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cult girls

Charting ten cult characters’ kickass style

Comic Con is here! Revisit the women whose outfits were as killer as their attitudes

Girls rule. But in a pop culture world saturated with straight white men and Spider-Man remakes, asserting yourself as an icon not solely defined by your cup size or tragic backstory can be difficult – but not impossible. From ball-and-chain wielding schoolgirls and hunted bounty hunters to ennui queens, here’s Dazed’s pre-Comic Con list of cult girls who have influenced the looks of generations.


Spending her time living in a tank in post-apocalyptic Australia, dating a mutant kangaroo and consuming copious amounts of beer, pop culture’s quintessential punk-rock deviant Rebecca Buck quickly became the aesthetic dream of any aspiring punk girl with a penchant for hair dye and anarchy. Her completely haphazard style of ripped-up fishnets, torpedo bras, bullseyes and nipple tape, devised by Gorillaz co-creator Jamie Hewlett, is the epitome of not giving a damn about your bad reputation while still looking (quite literally) killer.


“I get what I want,” said Twin Peaks’ resident femme fatale and spoilt little rich girl between puffs of her cigarettes, pioneering the saddle-shoe, buffalo checkered skirt and cropped sweater combo, combined with a deconstructed bob and killer eyebrows in the eerie universe devised by David Lynch. With a masochistic hint and no holding back on her sensual demeanor to seduce the unassuming Agent Cooper, Sherilyn Fenn’s character left girls and boys either wanting to be with her or be her.


Oh, the 90s. A time of tattoo chokers, paisley bandanas, ill-fitting leather jackets and a few dubious fashion decisions. Everyone’s favourite slayer nailed (staked?) the look of a stylish teen who just happens to spend her spare time destroying vampires – and still kept it accessible in her “sensible, yet reasonably priced boots”. Sarah Michelle Gellar gave reason for teens all over the world to get multiple ear piercings and wear OTT hairclips, as well as offering a true lesson in girl power: you can kick ass and still look cute.


Hunting top-secret extraterrestrials with the FBI may be a man’s world, but with oversized coats, practical suits and shoulderpads, The X-Files’ Agent Dana Scully twisted the rules of menswear in her favour. With a concerned look and the ever iconic “Mulder, it’s me,” her carefully careless ‘don’t underestimate me’ style marked her as an icon of female power and die-hard logic (in opposition to Mulder’s willingness to believe).


Daria, the animated queen of sarcasm with a hatred for popularity became a beacon of hope for any girl feeling like an outcast in high school. With her round thick-rimmed glasses, green jacket and combat boots marking her out against a sea of cheerleader outfits and baby pink crop tops, she mused about superficiality to her equally stylish, multiple-ear-pierced BFF Jane Lane. Unlike sister Quinn, president of the fashion club, Daria’s look was all about anti-statement style. 


As far as learning to be an adult goes, classic comic book-turned-film protagonist Enid Coleslaw has a pretty spot-on perspective: a lot of sarcasm, complaining, hair dye and contemplation of lesbianism. Rocking green hair and an “original 1977 punk-rock look” while hanging out with Steve Buscemi’s lonely character, Seymour, the Ghost World protagonist is an embodiment of young-adult ennui and the ultimate anti-manic pixie dream girl with a hatred for “extroverted, obnoxious, pseudo-bohemian losers.” Preach.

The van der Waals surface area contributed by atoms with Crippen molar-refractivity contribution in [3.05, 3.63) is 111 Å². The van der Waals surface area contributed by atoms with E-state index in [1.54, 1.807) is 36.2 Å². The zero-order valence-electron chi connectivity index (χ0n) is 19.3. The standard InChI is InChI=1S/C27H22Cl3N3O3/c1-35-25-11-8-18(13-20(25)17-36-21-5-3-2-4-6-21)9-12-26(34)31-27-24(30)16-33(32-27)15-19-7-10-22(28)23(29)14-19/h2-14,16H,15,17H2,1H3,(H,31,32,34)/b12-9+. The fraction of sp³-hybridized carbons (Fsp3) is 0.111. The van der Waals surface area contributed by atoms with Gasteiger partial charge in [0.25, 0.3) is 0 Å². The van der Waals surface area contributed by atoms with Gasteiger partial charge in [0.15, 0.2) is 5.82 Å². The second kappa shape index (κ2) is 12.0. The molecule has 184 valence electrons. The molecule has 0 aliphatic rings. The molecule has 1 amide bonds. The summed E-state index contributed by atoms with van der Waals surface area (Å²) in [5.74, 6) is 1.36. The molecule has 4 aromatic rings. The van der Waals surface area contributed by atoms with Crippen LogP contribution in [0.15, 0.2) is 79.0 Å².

With Jean Paul Gaultier as the costume designer of a sci-fi film, it is clear that iconic looks will emerge. With her cyber-cute orange straps over beige trousers and tangled orange hair, everyone’s favourite human-looking character played by Milla Jovovich (a great choice of human to look like) conquered hearts with her unique mix of naivity and fierceness – and was one of the first heroines to popularise bright hairstyles that continue to be an inspiration to this day. Just take a look at Jitrois’ AW15 collection.


Descending from an ancient line of African priestesses with white hair and blue eyes, and the daughter of a princess moved to Manhattan, Storm is the ultimate leather-and-latex clad badass. Considered a goddess before a mutant and a weather manipulator, she rocked the world of X-Men with poise and power, taking the lead after the departure of Cyclops and Jean Grey. Iconic looks include her 80s-style white mohawk-and-bondage-belt combo, and the head-to-toe leather catsuit sported by Halle Berry in the movie adaptations.


“Seventeen-year-old Gogo Yubari. Gogo may be young, but what she lacks in age, she makes up for in madness,” said Beatrix Kiddo in the classic Kill Bill series. Bearing a schoolgirl outfit and her iconic weapon, the Meteor Hammer, her appearance as the bodyguard of Lucy Liu’s character O-Ren is brief, but has stayed in the minds of many. As a character, she completely subverts the cutesy Japanese schoolgirl fantasy present in the imaginary of so many with her keenness for violent murder – leading the way for many deadly feminine girls after her.


An unsung hero of Japanese comic book protagonists, Nana Osaki starts as a popular punk singer in her hometown with her band BLAST, standing independently from her bass-player (and Sid Vicious lookalike) boyfriend, and living in a flatshare with her namesake dainty antithesis, Nana Komatsu. She might not be a magical girl, but Ai Yazawa’s character sports Vivienne Westwood like it’s nobody’s business, and represents a streak of punk Japanese girls – clad in tartan, collars and safety pins – who respond to nothing but their own ambition.